It is such a good question. I so I'm very much a look. You want something, you work hard for it, you get it. And it irritated me. I had no patience for him.
I had no patience for the fact that he would not take ownership over his own behaviors. I was sick and tired of him hurting my family, our family. My mom was a single parent. My mom did not have a lot of income and yet she felt like she needed to take care of him.
He had always been the baby of the family. And she, you know, I couldn't understand why she would give him money or she would bail him out or she would help him.
And then my sister was the mediator. You know, she was always his caretaker. My mom had to work. And so she was always the one that would help him with his homework and make sure he was eating and that very nurturing older sister. And I was the hard ass one, you know, in a job, which I need to do.
I'm tired of taking care of you. So we had a very interesting family dynamic, you know, and my mom and my sister would get very frustrated with him, but they always seem to rescue him. Yeah, and I didn't. And so we had a very fractured relationship. We did not talk. We did not talk with each other. I didn't want anything to do with him. He made me mad. And so I really I really kind of cut him out of my life with him.
I didn't I didn't know him. I didn't understand him. And I certainly didn't respect him.
Yeah. Yeah. Thank you for for giving that background because it's a struggle. It's a struggle for so many people to think, is there a right way of encountering someone with these issues? And, you know, is it right? Is it wrong? Is it just what you do to survive, to get through and be able to live a life beyond that? So that's I appreciate you giving voice to some of those struggles.
Yeah, of course. I mean, I think, you know, he would be the first to recognize the challenging relationship that we had.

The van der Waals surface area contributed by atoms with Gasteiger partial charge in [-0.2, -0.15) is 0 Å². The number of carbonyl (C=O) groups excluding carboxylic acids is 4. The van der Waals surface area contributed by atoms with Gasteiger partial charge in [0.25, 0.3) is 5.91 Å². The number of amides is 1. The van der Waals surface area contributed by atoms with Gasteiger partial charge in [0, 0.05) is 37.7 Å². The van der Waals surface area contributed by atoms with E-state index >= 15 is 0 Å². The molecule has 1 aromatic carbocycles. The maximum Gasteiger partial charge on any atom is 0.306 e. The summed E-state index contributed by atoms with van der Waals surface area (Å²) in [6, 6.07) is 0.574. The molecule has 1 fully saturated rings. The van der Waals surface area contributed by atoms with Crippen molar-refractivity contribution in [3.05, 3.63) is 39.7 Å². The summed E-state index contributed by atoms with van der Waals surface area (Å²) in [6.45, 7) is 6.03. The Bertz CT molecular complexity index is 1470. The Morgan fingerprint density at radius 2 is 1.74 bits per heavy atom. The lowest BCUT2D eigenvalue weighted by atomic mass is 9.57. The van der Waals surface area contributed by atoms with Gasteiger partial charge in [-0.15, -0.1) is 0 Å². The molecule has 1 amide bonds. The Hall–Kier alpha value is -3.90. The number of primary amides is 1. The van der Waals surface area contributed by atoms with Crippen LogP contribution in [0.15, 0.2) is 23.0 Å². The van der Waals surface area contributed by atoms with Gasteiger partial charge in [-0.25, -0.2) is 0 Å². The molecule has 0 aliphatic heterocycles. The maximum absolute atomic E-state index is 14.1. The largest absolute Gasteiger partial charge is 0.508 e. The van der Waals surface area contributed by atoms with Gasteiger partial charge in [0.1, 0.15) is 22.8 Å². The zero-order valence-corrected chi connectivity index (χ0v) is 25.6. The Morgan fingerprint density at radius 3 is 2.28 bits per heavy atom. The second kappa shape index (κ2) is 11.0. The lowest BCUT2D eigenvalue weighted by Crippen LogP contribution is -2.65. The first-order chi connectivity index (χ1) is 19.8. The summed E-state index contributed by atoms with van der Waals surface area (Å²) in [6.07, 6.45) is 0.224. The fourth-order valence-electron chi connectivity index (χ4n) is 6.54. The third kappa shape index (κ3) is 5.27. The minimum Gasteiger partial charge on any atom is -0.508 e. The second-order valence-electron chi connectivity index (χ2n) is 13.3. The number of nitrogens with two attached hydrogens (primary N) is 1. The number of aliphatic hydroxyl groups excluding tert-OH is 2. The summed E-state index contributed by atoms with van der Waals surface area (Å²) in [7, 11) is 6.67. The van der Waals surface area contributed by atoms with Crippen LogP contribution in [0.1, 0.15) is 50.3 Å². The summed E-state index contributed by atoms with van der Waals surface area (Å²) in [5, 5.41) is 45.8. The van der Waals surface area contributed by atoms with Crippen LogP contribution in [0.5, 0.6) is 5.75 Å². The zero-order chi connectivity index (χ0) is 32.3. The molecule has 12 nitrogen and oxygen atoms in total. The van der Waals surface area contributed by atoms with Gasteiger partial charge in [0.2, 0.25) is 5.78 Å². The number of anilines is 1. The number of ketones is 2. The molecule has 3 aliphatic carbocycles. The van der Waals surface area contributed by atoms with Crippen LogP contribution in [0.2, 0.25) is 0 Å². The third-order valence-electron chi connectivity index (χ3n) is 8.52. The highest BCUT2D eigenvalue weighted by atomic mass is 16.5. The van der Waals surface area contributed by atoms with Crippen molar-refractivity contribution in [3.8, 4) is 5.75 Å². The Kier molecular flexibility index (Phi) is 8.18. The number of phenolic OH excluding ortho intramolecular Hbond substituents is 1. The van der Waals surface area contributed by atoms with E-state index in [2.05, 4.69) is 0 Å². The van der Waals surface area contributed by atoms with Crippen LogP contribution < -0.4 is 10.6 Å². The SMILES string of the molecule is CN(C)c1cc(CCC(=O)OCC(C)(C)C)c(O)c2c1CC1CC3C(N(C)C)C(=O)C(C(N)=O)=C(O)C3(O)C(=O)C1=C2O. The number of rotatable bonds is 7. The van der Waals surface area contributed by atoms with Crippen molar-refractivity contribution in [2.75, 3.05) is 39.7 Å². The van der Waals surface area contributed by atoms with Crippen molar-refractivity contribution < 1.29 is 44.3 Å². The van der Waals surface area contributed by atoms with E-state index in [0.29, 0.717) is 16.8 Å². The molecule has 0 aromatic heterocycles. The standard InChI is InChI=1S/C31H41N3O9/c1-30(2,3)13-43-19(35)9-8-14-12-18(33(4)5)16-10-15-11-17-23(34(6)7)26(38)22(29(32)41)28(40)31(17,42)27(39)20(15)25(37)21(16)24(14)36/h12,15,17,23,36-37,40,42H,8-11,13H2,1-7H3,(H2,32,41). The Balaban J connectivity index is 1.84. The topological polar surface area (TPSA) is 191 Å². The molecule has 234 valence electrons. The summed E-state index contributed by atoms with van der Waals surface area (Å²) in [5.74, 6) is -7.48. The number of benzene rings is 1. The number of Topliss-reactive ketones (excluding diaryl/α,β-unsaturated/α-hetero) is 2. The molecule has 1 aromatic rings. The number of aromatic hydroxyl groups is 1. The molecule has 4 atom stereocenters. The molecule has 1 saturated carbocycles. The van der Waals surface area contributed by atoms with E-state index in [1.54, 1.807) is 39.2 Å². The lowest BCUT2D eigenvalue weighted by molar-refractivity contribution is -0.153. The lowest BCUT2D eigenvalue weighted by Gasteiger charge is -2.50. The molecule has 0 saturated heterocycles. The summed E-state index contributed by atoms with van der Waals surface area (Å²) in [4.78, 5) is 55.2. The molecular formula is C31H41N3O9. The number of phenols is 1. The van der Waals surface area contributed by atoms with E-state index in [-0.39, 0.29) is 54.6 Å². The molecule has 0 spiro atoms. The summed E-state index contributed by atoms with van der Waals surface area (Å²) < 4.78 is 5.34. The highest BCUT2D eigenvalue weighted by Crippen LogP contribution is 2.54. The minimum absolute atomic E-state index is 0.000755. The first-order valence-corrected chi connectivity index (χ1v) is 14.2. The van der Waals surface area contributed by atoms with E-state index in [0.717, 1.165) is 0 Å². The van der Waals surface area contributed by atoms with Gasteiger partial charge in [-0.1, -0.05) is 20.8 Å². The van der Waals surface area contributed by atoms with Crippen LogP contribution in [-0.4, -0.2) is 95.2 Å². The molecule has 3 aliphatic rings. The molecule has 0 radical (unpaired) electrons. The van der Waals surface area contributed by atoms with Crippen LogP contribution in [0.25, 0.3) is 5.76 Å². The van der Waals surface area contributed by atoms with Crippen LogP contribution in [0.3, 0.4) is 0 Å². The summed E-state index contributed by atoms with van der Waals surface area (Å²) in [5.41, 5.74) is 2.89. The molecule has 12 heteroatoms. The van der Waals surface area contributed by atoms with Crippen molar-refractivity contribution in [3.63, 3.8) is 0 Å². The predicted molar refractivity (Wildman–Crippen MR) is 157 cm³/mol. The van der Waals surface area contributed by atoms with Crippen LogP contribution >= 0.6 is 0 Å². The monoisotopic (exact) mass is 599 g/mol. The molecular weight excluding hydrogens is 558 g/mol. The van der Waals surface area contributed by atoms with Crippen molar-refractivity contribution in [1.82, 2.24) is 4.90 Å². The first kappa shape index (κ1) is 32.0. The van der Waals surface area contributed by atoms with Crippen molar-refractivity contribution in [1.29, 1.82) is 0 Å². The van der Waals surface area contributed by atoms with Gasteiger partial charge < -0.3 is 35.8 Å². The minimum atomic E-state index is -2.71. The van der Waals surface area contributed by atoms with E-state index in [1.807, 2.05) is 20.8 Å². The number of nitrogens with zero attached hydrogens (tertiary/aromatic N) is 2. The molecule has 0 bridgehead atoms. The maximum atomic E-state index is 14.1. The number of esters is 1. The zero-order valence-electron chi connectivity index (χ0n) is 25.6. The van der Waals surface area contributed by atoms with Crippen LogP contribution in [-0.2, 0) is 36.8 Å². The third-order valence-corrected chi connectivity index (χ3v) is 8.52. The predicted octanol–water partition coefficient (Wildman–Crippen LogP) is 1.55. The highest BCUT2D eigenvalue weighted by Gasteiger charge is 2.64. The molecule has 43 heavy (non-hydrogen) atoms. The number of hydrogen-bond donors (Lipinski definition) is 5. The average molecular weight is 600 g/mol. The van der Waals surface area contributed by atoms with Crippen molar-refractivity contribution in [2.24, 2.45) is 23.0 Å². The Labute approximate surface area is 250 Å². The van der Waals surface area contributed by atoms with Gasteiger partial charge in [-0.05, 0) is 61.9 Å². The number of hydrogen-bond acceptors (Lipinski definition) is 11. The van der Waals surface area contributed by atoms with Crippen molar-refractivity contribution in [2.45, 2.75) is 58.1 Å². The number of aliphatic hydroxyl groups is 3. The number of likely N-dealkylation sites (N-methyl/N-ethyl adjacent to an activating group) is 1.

And yeah. And he was very good at keeping things away from us. You know, he presented what he wanted us to see. He was trying to get a job, but he couldn't get a job. There was no one hiring. And I didn't live in the same town as him. My mom did. So I think maybe she was more abreast of things, but and as a mom protecting us. But we had a very, very fractured relationship.
And he only let me see what I what he wanted me to see.
And so I remember him calling me from jail and needing my help. And I asked him, are you addicted? And he said, yes, I have a problem.
And I said, OK, let me help you, but here are my conditions. I will only help you or I will only do this if you go into treatment. And he's like, fine, OK.
And at this point, I think he was kind of looking at some homelessness and didn't have anywhere to live. And so I remember picking him up from a friend's house after he had been released from jail and he was living in a camper on their land.
So no running water, no electricity. So he was you know, it was pretty rough for him. I think he was willing to do whatever it took at that point to have a house.
So I remember taking him to the grocery store and hooking him up with everything that he needed and took him to a recovery house because I at this point, I'm working in recovery. I know it works. I know what it takes. I called people I knew and got them into a program and he lasted 30 days.